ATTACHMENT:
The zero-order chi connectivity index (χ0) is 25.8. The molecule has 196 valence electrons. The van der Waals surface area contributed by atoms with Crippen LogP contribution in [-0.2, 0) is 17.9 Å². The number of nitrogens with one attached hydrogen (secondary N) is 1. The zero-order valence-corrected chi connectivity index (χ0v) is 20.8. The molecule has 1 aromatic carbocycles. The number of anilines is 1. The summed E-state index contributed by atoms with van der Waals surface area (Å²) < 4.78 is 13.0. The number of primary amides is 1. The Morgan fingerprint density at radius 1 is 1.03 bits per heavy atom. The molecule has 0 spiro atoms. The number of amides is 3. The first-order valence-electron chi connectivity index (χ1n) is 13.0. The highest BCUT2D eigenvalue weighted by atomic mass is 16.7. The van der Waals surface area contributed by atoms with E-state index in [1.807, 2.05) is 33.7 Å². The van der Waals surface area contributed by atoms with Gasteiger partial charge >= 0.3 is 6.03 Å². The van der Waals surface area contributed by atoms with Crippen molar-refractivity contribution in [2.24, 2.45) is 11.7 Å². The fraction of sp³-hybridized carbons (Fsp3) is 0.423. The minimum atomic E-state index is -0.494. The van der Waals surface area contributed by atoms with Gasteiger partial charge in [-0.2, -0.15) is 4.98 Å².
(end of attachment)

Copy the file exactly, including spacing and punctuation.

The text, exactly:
The zero-order chi connectivity index (χ0) is 25.8. The molecule has 196 valence electrons. The van der Waals surface area contributed by atoms with Crippen LogP contribution in [-0.2, 0) is 17.9 Å². The number of nitrogens with one attached hydrogen (secondary N) is 1. The zero-order valence-corrected chi connectivity index (χ0v) is 20.8. The molecule has 1 aromatic carbocycles. The number of anilines is 1. The summed E-state index contributed by atoms with van der Waals surface area (Å²) < 4.78 is 13.0. The number of primary amides is 1. The Morgan fingerprint density at radius 1 is 1.03 bits per heavy atom. The molecule has 0 spiro atoms. The number of amides is 3. The first-order valence-electron chi connectivity index (χ1n) is 13.0. The highest BCUT2D eigenvalue weighted by atomic mass is 16.7. The van der Waals surface area contributed by atoms with E-state index in [1.807, 2.05) is 33.7 Å². The van der Waals surface area contributed by atoms with Gasteiger partial charge >= 0.3 is 6.03 Å². The van der Waals surface area contributed by atoms with Crippen molar-refractivity contribution in [2.24, 2.45) is 11.7 Å². The fraction of sp³-hybridized carbons (Fsp3) is 0.423. The minimum atomic E-state index is -0.494. The van der Waals surface area contributed by atoms with Gasteiger partial charge in [-0.2, -0.15) is 4.98 Å².